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Homegrown | “I Love Farming”: Extension and the Small Farmer


I love farming. I always did. I like to
grow my own vegetables and that way you know what you’re eating. I like different
stuff, I like to try different stuff. We’ve worked with them since they began
growing vegetables, probably back ten, twelve years ago. Also helping them plan
out like what vegetables they were going to grow, to have a variety so that they
could sell at the farmers market. Jeff, he comes out every year and does soil sampling. Of course, I
have to haul him around you know. He walks then I have to go pick him up. In
this particular field right here there are seven strips down through here, and these top
two we’ve got it mostly just in beans, tomatoes, eggplant and several varieties
of pepper. The other six pieces down through there is all different kinds of taters. We’ve got
fingerling taters and then we’ve got some blue taters and
got some all red taters. This is a crazy pepper right here, the way it is.
It’s called Beaver Dam. This side will be sweet, this side will be hot. We call it kind of Russian Roulette of peppers because you never know what you are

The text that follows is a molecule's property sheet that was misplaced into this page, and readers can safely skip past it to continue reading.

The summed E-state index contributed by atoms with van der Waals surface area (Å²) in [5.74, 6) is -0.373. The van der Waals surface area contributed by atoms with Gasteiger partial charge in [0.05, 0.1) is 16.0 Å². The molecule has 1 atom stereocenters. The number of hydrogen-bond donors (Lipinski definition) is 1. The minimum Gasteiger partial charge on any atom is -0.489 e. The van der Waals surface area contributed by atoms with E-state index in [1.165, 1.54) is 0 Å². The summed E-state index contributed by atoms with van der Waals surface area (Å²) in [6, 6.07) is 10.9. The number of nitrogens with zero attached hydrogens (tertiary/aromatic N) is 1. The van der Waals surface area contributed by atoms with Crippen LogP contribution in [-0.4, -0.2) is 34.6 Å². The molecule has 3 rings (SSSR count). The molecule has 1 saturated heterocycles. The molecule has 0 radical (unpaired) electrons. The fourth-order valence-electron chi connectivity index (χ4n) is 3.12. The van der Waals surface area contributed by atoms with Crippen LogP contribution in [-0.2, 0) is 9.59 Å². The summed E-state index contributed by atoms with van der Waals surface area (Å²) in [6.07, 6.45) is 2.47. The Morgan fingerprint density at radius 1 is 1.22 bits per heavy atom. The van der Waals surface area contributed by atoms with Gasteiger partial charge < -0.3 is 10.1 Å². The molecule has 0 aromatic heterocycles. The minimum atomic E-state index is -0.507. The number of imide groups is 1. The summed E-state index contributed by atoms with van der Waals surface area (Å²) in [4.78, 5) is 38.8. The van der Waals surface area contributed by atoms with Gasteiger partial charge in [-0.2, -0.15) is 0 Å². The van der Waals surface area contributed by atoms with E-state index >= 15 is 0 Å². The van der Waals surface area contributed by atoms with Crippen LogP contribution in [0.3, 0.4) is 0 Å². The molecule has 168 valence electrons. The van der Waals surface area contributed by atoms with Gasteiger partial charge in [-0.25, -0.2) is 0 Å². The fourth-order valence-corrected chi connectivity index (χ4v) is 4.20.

going to get. How many varieties of tomatoes are you growing. Altogether the cherry
type and the elongated and the big slicer type, 68 varieties, so my son says. He
likes to grow different stuff. This right here where it’s black, looks dark purple right now, when that gets ripe, that’ll be plumb black about, and this green part down here,
it’ll be red. It’s called a, it’s in the Indigo variety. We’ve got some more
smaller ones at the houses called Indigo Rose, and it’s a little tomato that gets
about that big and it’s got kind of a texture of a plum inside. There’s been a
big push really in the past, probably, eight to ten years with that local food
movement, and it continues to grow, is what I’m seeing. And so, you know, there’s
there’s still demand. People like to know where their food is being grown. My
friend at the Johnson City farmers market give it to me, it’s some kind of
old-timey Shelly October. This is the first year we’ve ever raised them. We’re
gonna try and see how good they are. Most of them, they’ll average about
four beans to the bean. This one actually got five in it. They’re about the reddest I’ve ever seen. I feel like there’s a lot of opportunities for them,
especially if they diversify. So they have to learn to grow a variety of crops
like Terry and his family are doing and, you know, to have them coming on at
different times of the year so that everything’s not ready in one week
or two. I love it, I really do. I really like to farm. I love to see stuff grow, I always did. When I was a kid, I always liked to see just old tobacco – I like to see it grow and do good, you know?

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